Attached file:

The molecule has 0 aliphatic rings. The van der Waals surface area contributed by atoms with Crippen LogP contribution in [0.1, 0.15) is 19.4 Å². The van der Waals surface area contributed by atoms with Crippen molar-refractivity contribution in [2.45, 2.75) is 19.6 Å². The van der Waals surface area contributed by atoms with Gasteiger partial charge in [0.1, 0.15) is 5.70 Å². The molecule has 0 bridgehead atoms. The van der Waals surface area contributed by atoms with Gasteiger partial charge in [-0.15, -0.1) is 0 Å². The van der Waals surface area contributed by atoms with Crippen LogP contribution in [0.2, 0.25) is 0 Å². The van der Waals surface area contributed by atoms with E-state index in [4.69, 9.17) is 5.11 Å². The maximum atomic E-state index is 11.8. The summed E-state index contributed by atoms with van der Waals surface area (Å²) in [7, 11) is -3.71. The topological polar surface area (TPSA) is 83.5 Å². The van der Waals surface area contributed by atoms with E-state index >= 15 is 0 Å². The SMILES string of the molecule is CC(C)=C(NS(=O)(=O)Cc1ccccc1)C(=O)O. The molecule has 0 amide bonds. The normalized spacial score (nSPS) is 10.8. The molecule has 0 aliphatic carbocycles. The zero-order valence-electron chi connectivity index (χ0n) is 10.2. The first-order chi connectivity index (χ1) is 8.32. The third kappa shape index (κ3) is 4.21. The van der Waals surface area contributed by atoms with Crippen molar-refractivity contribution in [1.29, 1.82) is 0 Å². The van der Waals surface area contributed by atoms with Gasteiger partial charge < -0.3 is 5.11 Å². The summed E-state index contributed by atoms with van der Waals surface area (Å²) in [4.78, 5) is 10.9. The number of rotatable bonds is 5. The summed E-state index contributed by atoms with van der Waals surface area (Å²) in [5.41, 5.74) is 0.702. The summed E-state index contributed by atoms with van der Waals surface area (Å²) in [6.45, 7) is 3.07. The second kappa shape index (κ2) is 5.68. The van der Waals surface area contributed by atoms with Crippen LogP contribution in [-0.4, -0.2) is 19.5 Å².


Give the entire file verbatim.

The molecule has 0 aliphatic rings. The van der Waals surface area contributed by atoms with Crippen LogP contribution in [0.1, 0.15) is 19.4 Å². The van der Waals surface area contributed by atoms with Crippen molar-refractivity contribution in [2.45, 2.75) is 19.6 Å². The van der Waals surface area contributed by atoms with Gasteiger partial charge in [0.1, 0.15) is 5.70 Å². The molecule has 0 bridgehead atoms. The van der Waals surface area contributed by atoms with Gasteiger partial charge in [-0.15, -0.1) is 0 Å². The van der Waals surface area contributed by atoms with Crippen LogP contribution in [0.2, 0.25) is 0 Å². The van der Waals surface area contributed by atoms with E-state index in [4.69, 9.17) is 5.11 Å². The maximum atomic E-state index is 11.8. The summed E-state index contributed by atoms with van der Waals surface area (Å²) in [7, 11) is -3.71. The topological polar surface area (TPSA) is 83.5 Å². The van der Waals surface area contributed by atoms with E-state index >= 15 is 0 Å². The SMILES string of the molecule is CC(C)=C(NS(=O)(=O)Cc1ccccc1)C(=O)O. The molecule has 0 amide bonds. The normalized spacial score (nSPS) is 10.8. The molecule has 0 aliphatic carbocycles. The zero-order valence-electron chi connectivity index (χ0n) is 10.2. The first-order chi connectivity index (χ1) is 8.32. The third kappa shape index (κ3) is 4.21. The van der Waals surface area contributed by atoms with Crippen molar-refractivity contribution in [1.29, 1.82) is 0 Å². The van der Waals surface area contributed by atoms with Gasteiger partial charge < -0.3 is 5.11 Å². The summed E-state index contributed by atoms with van der Waals surface area (Å²) in [4.78, 5) is 10.9. The number of rotatable bonds is 5. The summed E-state index contributed by atoms with van der Waals surface area (Å²) in [5.41, 5.74) is 0.702. The summed E-state index contributed by atoms with van der Waals surface area (Å²) in [6.45, 7) is 3.07. The second kappa shape index (κ2) is 5.68. The van der Waals surface area contributed by atoms with Crippen LogP contribution in [-0.4, -0.2) is 19.5 Å².